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Trump’s tax plan lets more companies than ever pay $0 — and fed-up voters are considering drastic solutions

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The number of companies paying zilch in corporate taxes roughly doubled last year — and the effects of President Donald Trump’s tax reform bill could have a major impact on next year’s Democratic primary.

Democratic candidates like Bernie Sanders and Elizabeth Warren have reminded voters of a recent report that 60 companies on the Fortune 500 list paid no federal taxes on $79 billion in corporate income last year — and many received a rebate, reported the New York Times.

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“Amazon, Netflix and dozens of major corporations, as a result of Trump’s tax bill, pay nothing in federal taxes,” Sanders said last week during a Fox News town hall event. “I think that’s a disgrace.”

Workers are noticing, and they’re doing something about it.

“One of the benefits of taxation is taking it and using it for the collective good,” said Colin Robertson, a 25-year-old who makes $18,000 cleaning carpets. “(Amazon CEO Jeff Bezos) could be taxed at 99.9 percent and still have millions left over, and I’d be homeless.”

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Robertson’s concerns about wealth inequality recently led him to join Akron’s chapter of the Democratic Socialists of America, which has about 100 members, many of whom back Sanders.

“If we’re fighting for something, what version of the thing are we fighting for?” said 37-year-old philosophy professor David Pereplyotchik, another group member. “It seems like if you just make them pay employees more, they’re just not going to hire employees.”

Amazon is believed to be considering a move into an abandoned Akron shopping mall that would employee 500 people.

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Under Warren’s detailed tax plan, the online retail giant would have paid $698 million instead of $0, and Sanders has talked about closing loopholes and preventing companies from stashing profits in overseas tax havens.

But Robertson said nationalizing the companies would work better than another revision to tax laws.

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“I think forcing them to pay higher alone is inefficient, and taxation alone is inefficient,” he said.


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GOP Senate candidate suspended football player for one game — for allegedly raping a 15-year-old girl: report

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On Thursday, in an op-ed, the conservative Washington Examiner reported on an incident from Alabama Republican Senate candidate Tommy Tuberville's career as a football coach for Auburn University in 1999.

"When Clifton Robinson, the short but quick receiver from Naples, Florida, returned to the Auburn University football team in August 1999 after pleading guilty to contributing to the delinquency of a minor to avoid going to trial after being charged with the second-degree rape of a 15-year-old girl, first-year head coach Tommy Tuberville pledged to figure out the right punishment for him," wrote Siraj Hashmi. "'Clifton is back on the team,' Tuberville said. 'He and I will sit down today, and I'll tell him that we do things right around here, so he can expect there will be some punishment. What it is, I don't know yet.' That punishment ended up being a mere one-game suspension from the team's Sept. 4 season opener against Appalachian State. Auburn won 22-15."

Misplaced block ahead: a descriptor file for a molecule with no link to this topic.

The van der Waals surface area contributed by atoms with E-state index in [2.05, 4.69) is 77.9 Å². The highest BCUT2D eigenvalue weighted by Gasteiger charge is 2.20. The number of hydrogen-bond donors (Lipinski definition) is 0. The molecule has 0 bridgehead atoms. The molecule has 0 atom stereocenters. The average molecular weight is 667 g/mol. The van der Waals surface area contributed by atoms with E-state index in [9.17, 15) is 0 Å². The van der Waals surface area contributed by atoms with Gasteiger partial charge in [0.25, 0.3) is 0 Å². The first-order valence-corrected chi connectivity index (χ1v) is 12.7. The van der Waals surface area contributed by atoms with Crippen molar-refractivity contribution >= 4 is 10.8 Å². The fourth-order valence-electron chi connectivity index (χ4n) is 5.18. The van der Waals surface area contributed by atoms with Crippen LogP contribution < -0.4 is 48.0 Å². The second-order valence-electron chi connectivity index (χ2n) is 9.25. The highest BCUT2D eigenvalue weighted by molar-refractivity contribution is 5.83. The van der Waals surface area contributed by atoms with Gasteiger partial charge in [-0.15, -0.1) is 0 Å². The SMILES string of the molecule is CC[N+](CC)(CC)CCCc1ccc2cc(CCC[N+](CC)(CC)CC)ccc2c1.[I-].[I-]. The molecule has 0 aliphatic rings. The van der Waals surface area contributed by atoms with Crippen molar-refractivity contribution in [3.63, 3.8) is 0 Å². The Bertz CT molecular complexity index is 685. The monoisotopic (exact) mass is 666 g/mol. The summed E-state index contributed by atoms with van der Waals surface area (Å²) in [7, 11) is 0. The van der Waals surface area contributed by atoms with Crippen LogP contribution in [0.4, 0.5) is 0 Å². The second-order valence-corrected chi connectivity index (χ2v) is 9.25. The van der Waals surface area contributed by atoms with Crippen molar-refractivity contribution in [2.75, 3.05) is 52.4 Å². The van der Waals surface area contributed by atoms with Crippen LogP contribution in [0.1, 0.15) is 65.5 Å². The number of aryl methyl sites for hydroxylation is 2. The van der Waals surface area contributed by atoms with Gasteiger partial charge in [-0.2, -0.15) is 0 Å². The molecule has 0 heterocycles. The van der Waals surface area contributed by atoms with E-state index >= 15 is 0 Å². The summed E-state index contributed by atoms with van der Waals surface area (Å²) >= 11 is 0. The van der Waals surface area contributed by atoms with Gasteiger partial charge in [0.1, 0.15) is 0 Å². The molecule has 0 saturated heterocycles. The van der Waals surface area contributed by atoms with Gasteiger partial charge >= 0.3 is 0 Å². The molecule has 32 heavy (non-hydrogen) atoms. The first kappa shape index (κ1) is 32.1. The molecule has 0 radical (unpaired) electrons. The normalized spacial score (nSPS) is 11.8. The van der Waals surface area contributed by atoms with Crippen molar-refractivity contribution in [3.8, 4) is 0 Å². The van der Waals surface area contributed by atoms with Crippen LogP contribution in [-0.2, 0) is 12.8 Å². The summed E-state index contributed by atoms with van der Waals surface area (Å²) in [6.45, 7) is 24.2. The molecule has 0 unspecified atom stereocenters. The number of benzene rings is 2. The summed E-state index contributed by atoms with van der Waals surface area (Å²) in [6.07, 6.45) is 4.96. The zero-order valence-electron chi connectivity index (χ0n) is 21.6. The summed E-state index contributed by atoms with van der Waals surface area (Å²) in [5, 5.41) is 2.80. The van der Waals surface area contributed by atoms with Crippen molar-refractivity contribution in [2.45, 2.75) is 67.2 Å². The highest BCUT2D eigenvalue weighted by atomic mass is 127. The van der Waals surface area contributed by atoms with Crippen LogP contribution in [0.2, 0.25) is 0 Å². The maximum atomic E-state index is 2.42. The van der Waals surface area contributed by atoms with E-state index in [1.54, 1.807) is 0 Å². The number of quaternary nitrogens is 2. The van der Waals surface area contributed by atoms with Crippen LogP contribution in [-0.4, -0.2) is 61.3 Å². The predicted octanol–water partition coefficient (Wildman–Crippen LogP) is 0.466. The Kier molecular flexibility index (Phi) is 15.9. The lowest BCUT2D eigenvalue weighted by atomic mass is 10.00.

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Arizona Republican attacks Fauci and Birx for ‘undermining’ Trump with COVID-19 facts

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COVID-19 hospitalizations in Arizona set a record on Thursday, but one of the state's Republican representatives in Congress went to Fox News to urge the end of President Donald Trump's Coronavirus Task Force.

"I think that Birx and Fauci have gone well past their, their -- they've expired, their time of usefulness has expired," Rep. Andy Biggs (R-AZ) said.

"What they do, is when the president comes out and makes a policy -- because he is the president, he is the policymaker. When they come and make these statements that they make, they engender panic and hysteria and undermine what the president's doing. That's what I think's critical," they argued.

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Texas conservatives lose their minds after GOP Gov. Greg Abbott mandates masks in public

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Texas' Republican Gov. Gregg Abbott finally acknowledged that there is a serious problem as COVID-19 takes down the state's population.

It was just a few months ago that municipalities were deciding for themselves when and if they would reopen. But Abbott shut it down, saying that his orders "overrule any local jurisdiction."

In April, "Abbott and the state’s other Republican leaders have blasted local officials in Dallas and Houston for what they called overzealous enforcement of COVID-19 regulations, first zeroing in on Democratically led Harris County’s decision to fine residents for not wearing face masks, a penalty Abbott banned in his April 27 reopening order," ProPublica reported. "The fights came to a head this month with the arrest of a Dallas hair salon owner who refused to shutter her business, an act of defiance that was supported by a right-wing group that launched a GoFundMe campaign a day before she reopened that raised $500,000 before it was disabled."

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